MAVERICK CITIZEN: FOOD JUSTICE
The Cabbage Bandit is quietly rotating his crops and hopes that this time the cops stay away
With less than eight weeks to his court date, Djo BaNkuna says he has replanted the ‘tricky’ patch on his pavement with greens that may draw less attention.
Fresh from his skirmish with the Tshwane metro police, South Africa’s Cabbage Bandit, Djo BaNkuna, has replanted vegetables for a new season on the disputed piece of pavement, but says they may be more acceptable.
BaNkuna has been tending his pavement patch since 2019, with neighbours and passersby giving only compliments. He says the reason he established the veggie patch was to meet some of his family’s food needs, but also to save a bit of money as vegetables were expensive. And he hoped to help his wife — a social worker who he says deals with many societal problems, including hunger — to provide food for some of her clients.
It all changed on 9 September, when cops raided BaNkuna’s veggie patch. He was told by the Tshwane metro police that it was illegal to plant vegetables on the council-owned pavement. BaNkuna remains defiant and refuses to back down.
Undeterred by his brush with the law, BaNkuna, who has since harvested his cabbages and onions, has now planted potatoes, green peppers and strawberries. “I have chosen to replant with these crops because they are not easily noticeable,” he said.
While BaNkuna says he has adjusted to his unfounded fame without suffering any mental strain, his wife Lorrika has been concerned.
“My wife has been so worried about the criminal charge against us, and what will happen to the impoverished people around Tshwane who are currently benefiting from the vegetable patch.”
The urban farmer says his wife’s worries have been eased by their lawyer, who made it clear that the section of the by-law the police used to charge them does not prevent them from planting vegetables.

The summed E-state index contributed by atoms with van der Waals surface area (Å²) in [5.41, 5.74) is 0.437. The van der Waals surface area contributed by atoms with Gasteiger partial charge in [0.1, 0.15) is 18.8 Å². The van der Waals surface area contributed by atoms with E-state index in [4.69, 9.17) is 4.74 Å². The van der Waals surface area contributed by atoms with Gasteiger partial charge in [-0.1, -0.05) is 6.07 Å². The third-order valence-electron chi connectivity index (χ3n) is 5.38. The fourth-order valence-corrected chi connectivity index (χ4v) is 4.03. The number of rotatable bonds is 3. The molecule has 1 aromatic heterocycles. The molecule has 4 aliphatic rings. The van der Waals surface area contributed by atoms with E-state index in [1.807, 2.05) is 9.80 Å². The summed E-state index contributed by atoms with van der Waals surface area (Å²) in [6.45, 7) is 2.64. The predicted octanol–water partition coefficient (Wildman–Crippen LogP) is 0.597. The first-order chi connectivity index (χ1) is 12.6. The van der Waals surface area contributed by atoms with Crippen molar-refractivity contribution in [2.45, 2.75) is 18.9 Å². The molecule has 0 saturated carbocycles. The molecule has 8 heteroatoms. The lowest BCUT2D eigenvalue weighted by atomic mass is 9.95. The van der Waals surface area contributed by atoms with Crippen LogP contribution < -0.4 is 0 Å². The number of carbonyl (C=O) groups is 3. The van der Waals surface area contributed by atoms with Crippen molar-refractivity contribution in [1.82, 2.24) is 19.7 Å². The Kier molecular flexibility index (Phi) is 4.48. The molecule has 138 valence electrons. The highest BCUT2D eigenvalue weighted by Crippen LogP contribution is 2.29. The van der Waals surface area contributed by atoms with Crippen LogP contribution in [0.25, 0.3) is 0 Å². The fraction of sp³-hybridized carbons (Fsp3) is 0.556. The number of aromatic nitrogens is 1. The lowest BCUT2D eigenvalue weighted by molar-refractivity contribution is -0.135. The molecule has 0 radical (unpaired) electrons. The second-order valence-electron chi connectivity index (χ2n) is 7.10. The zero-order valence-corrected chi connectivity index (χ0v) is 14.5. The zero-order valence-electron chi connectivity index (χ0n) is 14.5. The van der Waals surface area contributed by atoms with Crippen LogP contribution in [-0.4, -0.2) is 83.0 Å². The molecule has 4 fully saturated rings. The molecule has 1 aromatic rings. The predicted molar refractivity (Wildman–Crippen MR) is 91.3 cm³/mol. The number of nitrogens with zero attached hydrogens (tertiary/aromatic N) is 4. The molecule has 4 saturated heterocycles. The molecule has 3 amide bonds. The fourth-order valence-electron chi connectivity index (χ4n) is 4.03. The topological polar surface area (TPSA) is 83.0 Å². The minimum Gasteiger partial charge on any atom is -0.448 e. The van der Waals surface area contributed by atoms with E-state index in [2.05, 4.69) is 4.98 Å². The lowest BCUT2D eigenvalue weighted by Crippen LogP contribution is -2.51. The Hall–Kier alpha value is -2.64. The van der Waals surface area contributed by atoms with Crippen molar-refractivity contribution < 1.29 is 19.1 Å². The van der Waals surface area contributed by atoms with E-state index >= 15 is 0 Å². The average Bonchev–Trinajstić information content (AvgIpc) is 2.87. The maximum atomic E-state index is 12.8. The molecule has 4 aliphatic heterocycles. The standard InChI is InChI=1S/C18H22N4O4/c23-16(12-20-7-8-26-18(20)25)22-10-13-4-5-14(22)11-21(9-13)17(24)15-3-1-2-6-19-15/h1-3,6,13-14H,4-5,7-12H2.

President Cyril Ramaphosa has meanwhile promoted pavement gardening, saying, “We will ensure the unrestricted development of urban and pavement gardens where crops can be planted to increase food security.”
Ramaphosa made the comment during the ANC’s election manifesto launch in Tshwane on 27 September.
In the meantime, the Tshwane metro police department has cleared BaNkuna of the alleged “criminal charge” of intentionally interfering with the property of the municipality.
“There is no crime that BaNkuna committed. All he committed is an offence in terms of the Road Traffic Act which we issued him a fine that he can either pay within 30 days and get 50% discount off or contest the fine in court,” said Tshwane metro police spokesperson Isaac Mahamba.
“Should he not pay the fine or query it in court on the specified dates, it becomes a warrant in our system indicating a failure of compliance.”
According to BaNkuna, his cabbage banditry has struck a chord with many people. Some are calling for mass vegetable planting in solidarity, while others have raised funds to cover his legal costs. Others have offered these services to him pro bono.
BaNkuna says he has opted for a pro bono legal representative and has donated the money raised for his legal fees to an orphanage in Tshwane, where he usually donates his fresh produce.
BaNkuna said he had met prosecutors involved in his case and, while unable to divulge details, said it was unlikely the case would make it to court.
“But let’s see what happens,” he said. DM/MC